French farmers divided over CAP redistribution

Preventing the coronavirus pandemic from morphing into a food security crisis is increasingly the focus of policy-makers.

Grain farmers and cattle breeders are staging protests today (31 March) against a French plan to redistribute monies from the EU’s Common Agricultural Policy (CAP). EURACTIV France reports.

The 63rd congress of FNSEA, the largest agricultural union in France, opens today (31 March) in Poitiers, at the city’s Futuroscope, a theme park dedicated to science and technology.

But French farmers will have little time for leisure as the congress opens. Several thousand of them, mostly grain farmers, demonstrated last week in Paris to protest against a French plan to redistribute monies from the EU’s Common Agricultural Policy (CAP).

Under the plan, outlined on 23 February by French Agriculture Minister Michel Barnier, around 1.4 billion euro should be redistributed from 2010 to agricultural sectors in difficulty, such as breeding (euractiv.fr 24/02/09)

But these measures divide farmers.

Barnier’s plans, which stem directly from an EU-wide CAP health check agreed last year under the French EU Presidency, centres on three measures. The first, so-called modulation, involves the transfer of funds from the CAP’s first pillar (direct payments) to the second pillar (rural development).

This rebalancing will start applying in 2009, with a compulsory increase of 2% in modulation payments. According to the EU decision, “the rate will be set at 1% in 2010, 2011 and 2012, and 5% in 2013. Over four years, this represents 945 million euros,” Barnier recently told CSO, the French national council for agriculture and food.

Second, Paris will introduce a series of targeted aid, under Article 68 of the CAP Health Check, which allows lifting levies on the first pillar to assist farmers requiring specific support. 135 million euros will be allocated to areas of sheep and goats, 45 million to milk producers in mountainous regions, eight million to producers of durum wheat in traditional areas and 4.6 million for breeding calves under the mother.

Article 68 will also enable France to support “sustainable” systems, such as organic farming and the production of plant proteins.

This article may also be used to support risk management measures: 100 million will be devoted to deploying crop insurance schemes and 40 million will be used to establish a “health fund” to compensate the health consequences of incidents on livestock and plant production.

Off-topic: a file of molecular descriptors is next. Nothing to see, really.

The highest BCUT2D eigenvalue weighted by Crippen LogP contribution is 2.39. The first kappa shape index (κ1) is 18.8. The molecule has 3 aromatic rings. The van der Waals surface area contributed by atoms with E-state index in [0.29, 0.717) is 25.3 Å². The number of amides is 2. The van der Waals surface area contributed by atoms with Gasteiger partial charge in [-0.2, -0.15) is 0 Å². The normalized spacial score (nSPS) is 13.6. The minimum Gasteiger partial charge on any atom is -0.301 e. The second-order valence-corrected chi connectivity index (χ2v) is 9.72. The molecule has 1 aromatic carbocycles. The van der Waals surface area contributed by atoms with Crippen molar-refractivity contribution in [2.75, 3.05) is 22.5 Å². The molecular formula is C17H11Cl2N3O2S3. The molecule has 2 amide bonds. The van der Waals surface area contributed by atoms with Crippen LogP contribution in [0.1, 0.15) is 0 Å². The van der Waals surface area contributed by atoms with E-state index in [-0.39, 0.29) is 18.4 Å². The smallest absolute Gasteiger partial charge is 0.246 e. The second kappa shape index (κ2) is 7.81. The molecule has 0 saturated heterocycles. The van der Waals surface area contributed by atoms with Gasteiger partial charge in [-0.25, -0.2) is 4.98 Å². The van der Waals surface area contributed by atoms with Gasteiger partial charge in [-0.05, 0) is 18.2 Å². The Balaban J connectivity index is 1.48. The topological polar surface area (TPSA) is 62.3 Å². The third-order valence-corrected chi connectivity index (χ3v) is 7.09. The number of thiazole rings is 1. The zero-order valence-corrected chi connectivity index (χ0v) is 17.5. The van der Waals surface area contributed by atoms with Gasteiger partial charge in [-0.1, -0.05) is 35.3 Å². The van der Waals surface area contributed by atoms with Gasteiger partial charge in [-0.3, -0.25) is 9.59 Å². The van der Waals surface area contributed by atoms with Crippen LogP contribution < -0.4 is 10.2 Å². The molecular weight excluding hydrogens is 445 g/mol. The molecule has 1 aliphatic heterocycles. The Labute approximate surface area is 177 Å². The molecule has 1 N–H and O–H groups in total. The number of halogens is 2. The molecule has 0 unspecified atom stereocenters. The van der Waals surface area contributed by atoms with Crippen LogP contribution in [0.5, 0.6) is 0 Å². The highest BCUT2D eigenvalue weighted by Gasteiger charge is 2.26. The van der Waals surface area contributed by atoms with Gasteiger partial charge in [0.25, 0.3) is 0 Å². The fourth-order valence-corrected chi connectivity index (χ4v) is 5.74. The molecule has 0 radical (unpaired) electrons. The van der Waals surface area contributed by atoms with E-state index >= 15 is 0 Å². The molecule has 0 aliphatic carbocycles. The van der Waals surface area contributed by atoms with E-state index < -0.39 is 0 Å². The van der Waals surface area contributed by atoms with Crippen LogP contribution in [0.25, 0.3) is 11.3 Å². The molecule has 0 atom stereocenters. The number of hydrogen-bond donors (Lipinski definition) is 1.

Farmers deplore lack of moderation

But many farmers condemn a lack of moderation in the measures. “A balance of up to 15% is quite acceptable,” French MP Philippe Vigier told EURACTIV France (EurActif.fr 30/03/09). “But the measures announced shift direct aid of at least 22% or even 33%. This is not acceptable,” he said.

According to official statistics, grain farmers earned in 2008 an average income of €30,000, twice more than cattle farmers and almost four times more than sheep farmers. Moreover, grain farmers receive two thirds of European aid, or around €8.5 billion euro.

In a study, Vincent Chatellier and Hervé Guyomard, two experts at INRA, the French national institute for agricultural research, analyse the consequences of the planned measures. According to them, the reform would involve a “significant redistribution” of aid, which clearly favours grassland farms at the expense of grain farms.

According to the economists, direct support to grain farmers will decrease on average by €5,900, or 16% of all French CAP funds distributed in 2007. This is equivalent to a 17% reduction in income over five years (from 2003 to 2007). Goat and sheep farmers, on the other hand, should see an increase in direct aid of €7,800 per farm, or 29% more than in 2007. Their income should grow by 43% over the five-year average.

France is the largest exporter of cereals in Europe. It is also the largest recipient of CAP funds, with 10 billion euro per year.

CAP simplification

Mariann Fischer-Boel, EU commissioner for agriculture and rural development, presented on 18 March a new communication on the “enormous progress” made to simplify the CAP since 2005 (euractiv.fr 19/03/09).

“Since we launched our campaign in October 2005, we have done all we can to make our policy less bureaucratic and easier to use,” she said during a press conference on 18 March.

The Commission has been working since the 1990s to reduce the excessive bureaucracy for farmers and national administrations of 27 member states generated by the CAP. For example, almost 300 obsolete acts were eliminated in 2006 and 2007. As part of the reform of the fruit and vegetable sector, the Commission also reduced the number of specific marketing standards from 36 to 10, rationalised the associated checking operations and established a general marketing standard covering most fruit and vegetables.

“CAP simplification creates business conditions in which farmers and other economic operators are less burdened by administrative and compliance costs and renders the European farming community more competitive,” states the Commission.

“CAP simplification forms an integral part of the Commission’s overall strategy on better regulation,” added Fischer-Boel, who thinks that “one can realistically expect the objective of a 25% reduction of administrative burden in 2012 to be met”. 

The European Commission presented its proposals for reform of the Common Agricultural Policy (CAP), also known as the CAP Health Check, in November 2007.

On 20 November 2008, EU agriculture ministers reached a political agreement on the Health Check of the Common Agricultural Policy. The Health Check will modernise, simplify and streamline the CAP and remove restrictions on farmers, thus helping them to respond better to signals from the market and to face new challenges.

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